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2016 And Beyond
Signs of Wear and Tear in the Clinton Machine

Celebrities, corporations, and world leaders appear to have skipped a Clinton Foundation event in unusually large numbers, as the Wall Street Journal reports that the 2015 Clinton Global Initiative—the Foundation’s annual New York City soireée—was unable to attract the kind of money and star power that it has commanded in previous years:

After more than a decade, the Clinton Global Initiative, the showpiece event of the Clinton family’s charitable foundation, is losing some of its pizazz. Many of the group’s longtime supporters are avoiding the Clinton spotlight. Some of the most-sought speakers didn’t make it. Piles of media passes sat uncollected. […]

In all, at least six major corporations that sponsored previous Clinton Global Initiative meetings didn’t make cash contributions the event this year. They include global banking giant HSBC PLC, which in 2014 donated $1 million to the conference, accounting firm PricewaterhouseCoopers and electronics company Samsung. Others include Exxon Mobil Corp., Dow Chemical Co. and Deutsche Bank AG.

Indian Prime Minister Narendra Modi also couldn’t make it, and neither could Hillary Clinton’s former boss:

President Barack Obama declined an invitation, though he attended the conference in previous years.

“The Clinton Global Initiative was just not something we could fold into the president’s schedule this year,” said White House spokesman Josh Earnest. No secretaries in Mr. Obama’s cabinet are attending. Instead, the head of the Overseas Private Investment Corp., a U.S. loan-guarantee agency, appeared.

It would be rash to draw any definitive conclusions from this poor showing at this year’s CGI. It could be that this event was an outlier, and it could be that, as one attendee told the Journal, people are backing away from the Clinton Foundation because it’s campaign season (even though the CGI had no trouble attracting celebrity guests during Hillary’s 2008 campaign). But it’s also possible that something more consequential is happening—that the great Clinton machine, the engine for sustaining and expanding the Clintons’ political power even as the couple is out of office, is showing signs of wear and tear.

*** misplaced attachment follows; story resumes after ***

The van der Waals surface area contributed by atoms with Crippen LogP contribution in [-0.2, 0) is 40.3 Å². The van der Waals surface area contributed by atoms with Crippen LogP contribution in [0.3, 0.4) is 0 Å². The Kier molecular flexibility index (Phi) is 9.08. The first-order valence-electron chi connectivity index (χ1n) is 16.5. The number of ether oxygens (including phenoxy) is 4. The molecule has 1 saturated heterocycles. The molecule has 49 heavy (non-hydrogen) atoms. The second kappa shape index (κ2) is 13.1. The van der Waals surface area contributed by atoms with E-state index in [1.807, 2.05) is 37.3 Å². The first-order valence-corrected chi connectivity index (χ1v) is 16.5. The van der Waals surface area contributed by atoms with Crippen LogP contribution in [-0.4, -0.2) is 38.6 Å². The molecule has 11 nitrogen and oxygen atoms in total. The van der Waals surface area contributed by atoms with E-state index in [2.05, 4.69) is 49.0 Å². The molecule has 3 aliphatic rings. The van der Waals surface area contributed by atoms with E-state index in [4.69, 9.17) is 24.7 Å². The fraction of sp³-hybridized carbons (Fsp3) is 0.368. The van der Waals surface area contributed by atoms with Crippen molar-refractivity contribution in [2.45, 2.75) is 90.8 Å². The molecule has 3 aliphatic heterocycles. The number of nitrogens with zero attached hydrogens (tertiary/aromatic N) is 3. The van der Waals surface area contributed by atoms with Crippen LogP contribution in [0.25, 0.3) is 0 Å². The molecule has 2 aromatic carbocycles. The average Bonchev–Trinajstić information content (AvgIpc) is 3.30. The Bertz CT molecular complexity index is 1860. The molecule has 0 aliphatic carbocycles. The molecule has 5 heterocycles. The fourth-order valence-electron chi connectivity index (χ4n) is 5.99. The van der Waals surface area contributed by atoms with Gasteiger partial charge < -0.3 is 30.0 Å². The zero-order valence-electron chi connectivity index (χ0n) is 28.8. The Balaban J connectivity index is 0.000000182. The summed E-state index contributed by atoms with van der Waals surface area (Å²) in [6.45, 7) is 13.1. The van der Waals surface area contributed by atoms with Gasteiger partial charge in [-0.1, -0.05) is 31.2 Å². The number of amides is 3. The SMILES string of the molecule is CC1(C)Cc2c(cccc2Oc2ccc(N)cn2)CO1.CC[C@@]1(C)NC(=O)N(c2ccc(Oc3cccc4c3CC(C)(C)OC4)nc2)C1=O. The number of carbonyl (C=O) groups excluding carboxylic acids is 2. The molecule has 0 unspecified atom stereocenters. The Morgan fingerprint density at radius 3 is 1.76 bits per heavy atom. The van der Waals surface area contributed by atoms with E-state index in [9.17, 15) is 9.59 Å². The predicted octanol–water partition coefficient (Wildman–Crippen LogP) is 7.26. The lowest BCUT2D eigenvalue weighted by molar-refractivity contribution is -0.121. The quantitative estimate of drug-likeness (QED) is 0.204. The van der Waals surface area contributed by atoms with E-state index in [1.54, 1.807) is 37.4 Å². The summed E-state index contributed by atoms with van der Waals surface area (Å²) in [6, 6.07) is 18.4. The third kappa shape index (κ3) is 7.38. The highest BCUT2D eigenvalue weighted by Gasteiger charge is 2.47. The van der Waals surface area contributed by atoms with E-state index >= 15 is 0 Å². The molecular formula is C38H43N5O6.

As WRM has written, the Clinton Foundation is far more than a charity; it is the beating heart of an unprecedented political operation, standing “where money, influence, and celebrity form a nexus.” If Hillary’s presidential campaign falters, the machine loses its raison d’etre—not for the Clintons, of course, but for the people who give them money. It says something about the durability of the Clinton machine—and the motives that lead people to support the Foundation and its work—that support for the Clinton Foundation may have started to slip now that the Clintons’ chances of once again wielding national power have been threatened.

President Obama’s absence—indeed, the absence of any high-level administration officials—is particularly noteworthy. The president has shown increased interest in building a political machine of his own once he leaves office, and there is likely to be real competition between Obama and Clinton over who becomes the most influential living ex-president. Who will be the elder statesman to whom the party turns and from whom it seeks guidance? Obama is likely to be a much more unabashedly liberal ex-president than Clinton, who remains a man of the 1990s and Third Way triangulation. One of Obama’s long-term political goals is probably to leave the Democratic Party as a more solidly left-wing organization than it was when he entered national politics. That can only be accomplished if Camp Clinton is forced into retreat.

It’s important not to read too much into a single event; it could well be that the machine is alive and well. But the convergence of two trends—the Clintons’ threatened political prospects and the potential challenge from an Obama machine down the line—may be making the whole operation less appealing to the luminaries who normally would have been at the Foundation’s New York gala this week.

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  • ljgude